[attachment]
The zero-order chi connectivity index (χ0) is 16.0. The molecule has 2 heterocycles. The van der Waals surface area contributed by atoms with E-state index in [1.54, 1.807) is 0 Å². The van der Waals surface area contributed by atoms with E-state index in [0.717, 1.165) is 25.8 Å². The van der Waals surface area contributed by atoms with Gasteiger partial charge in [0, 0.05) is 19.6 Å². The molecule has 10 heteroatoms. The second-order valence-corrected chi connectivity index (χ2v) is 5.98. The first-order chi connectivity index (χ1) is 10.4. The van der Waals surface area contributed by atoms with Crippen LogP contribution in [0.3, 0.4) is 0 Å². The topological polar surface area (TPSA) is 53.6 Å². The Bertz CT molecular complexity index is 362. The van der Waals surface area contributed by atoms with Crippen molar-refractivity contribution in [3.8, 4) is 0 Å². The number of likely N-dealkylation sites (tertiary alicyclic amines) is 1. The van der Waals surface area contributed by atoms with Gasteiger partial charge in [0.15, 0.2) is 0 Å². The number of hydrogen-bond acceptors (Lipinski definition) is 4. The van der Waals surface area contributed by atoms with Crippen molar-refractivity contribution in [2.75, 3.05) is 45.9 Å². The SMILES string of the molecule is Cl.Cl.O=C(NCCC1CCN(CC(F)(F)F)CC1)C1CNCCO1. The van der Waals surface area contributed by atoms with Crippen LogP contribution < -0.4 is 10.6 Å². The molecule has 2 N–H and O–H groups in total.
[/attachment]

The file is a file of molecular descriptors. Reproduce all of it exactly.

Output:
The zero-order chi connectivity index (χ0) is 16.0. The molecule has 2 heterocycles. The van der Waals surface area contributed by atoms with E-state index in [1.54, 1.807) is 0 Å². The van der Waals surface area contributed by atoms with E-state index in [0.717, 1.165) is 25.8 Å². The van der Waals surface area contributed by atoms with Gasteiger partial charge in [0, 0.05) is 19.6 Å². The molecule has 10 heteroatoms. The second-order valence-corrected chi connectivity index (χ2v) is 5.98. The first-order chi connectivity index (χ1) is 10.4. The van der Waals surface area contributed by atoms with Crippen LogP contribution in [0.3, 0.4) is 0 Å². The topological polar surface area (TPSA) is 53.6 Å². The Bertz CT molecular complexity index is 362. The van der Waals surface area contributed by atoms with Crippen molar-refractivity contribution in [3.8, 4) is 0 Å². The number of likely N-dealkylation sites (tertiary alicyclic amines) is 1. The van der Waals surface area contributed by atoms with Gasteiger partial charge in [0.15, 0.2) is 0 Å². The number of hydrogen-bond acceptors (Lipinski definition) is 4. The van der Waals surface area contributed by atoms with Crippen molar-refractivity contribution in [2.75, 3.05) is 45.9 Å². The SMILES string of the molecule is Cl.Cl.O=C(NCCC1CCN(CC(F)(F)F)CC1)C1CNCCO1. The van der Waals surface area contributed by atoms with Crippen LogP contribution < -0.4 is 10.6 Å². The molecule has 2 N–H and O–H groups in total.